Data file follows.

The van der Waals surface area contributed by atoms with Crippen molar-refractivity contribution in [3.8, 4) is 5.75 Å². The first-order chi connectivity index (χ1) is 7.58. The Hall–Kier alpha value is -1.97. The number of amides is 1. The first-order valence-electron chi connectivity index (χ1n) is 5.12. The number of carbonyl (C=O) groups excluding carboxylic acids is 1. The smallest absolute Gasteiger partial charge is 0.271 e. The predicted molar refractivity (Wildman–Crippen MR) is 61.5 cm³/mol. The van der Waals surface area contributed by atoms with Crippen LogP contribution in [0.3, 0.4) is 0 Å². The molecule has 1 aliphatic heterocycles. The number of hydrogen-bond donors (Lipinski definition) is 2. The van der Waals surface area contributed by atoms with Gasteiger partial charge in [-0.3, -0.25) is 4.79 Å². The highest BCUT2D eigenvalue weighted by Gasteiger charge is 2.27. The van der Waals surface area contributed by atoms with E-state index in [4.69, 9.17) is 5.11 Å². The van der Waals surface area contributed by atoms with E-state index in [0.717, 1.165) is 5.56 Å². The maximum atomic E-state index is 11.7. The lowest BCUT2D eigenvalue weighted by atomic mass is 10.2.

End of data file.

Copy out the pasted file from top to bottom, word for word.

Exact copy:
The van der Waals surface area contributed by atoms with Crippen molar-refractivity contribution in [3.8, 4) is 5.75 Å². The first-order chi connectivity index (χ1) is 7.58. The Hall–Kier alpha value is -1.97. The number of amides is 1. The first-order valence-electron chi connectivity index (χ1n) is 5.12. The number of carbonyl (C=O) groups excluding carboxylic acids is 1. The smallest absolute Gasteiger partial charge is 0.271 e. The predicted molar refractivity (Wildman–Crippen MR) is 61.5 cm³/mol. The van der Waals surface area contributed by atoms with Crippen LogP contribution in [0.3, 0.4) is 0 Å². The molecule has 1 aliphatic heterocycles. The number of hydrogen-bond donors (Lipinski definition) is 2. The van der Waals surface area contributed by atoms with Gasteiger partial charge in [-0.3, -0.25) is 4.79 Å². The highest BCUT2D eigenvalue weighted by Gasteiger charge is 2.27. The van der Waals surface area contributed by atoms with E-state index in [4.69, 9.17) is 5.11 Å². The van der Waals surface area contributed by atoms with E-state index in [0.717, 1.165) is 5.56 Å². The maximum atomic E-state index is 11.7. The lowest BCUT2D eigenvalue weighted by atomic mass is 10.2.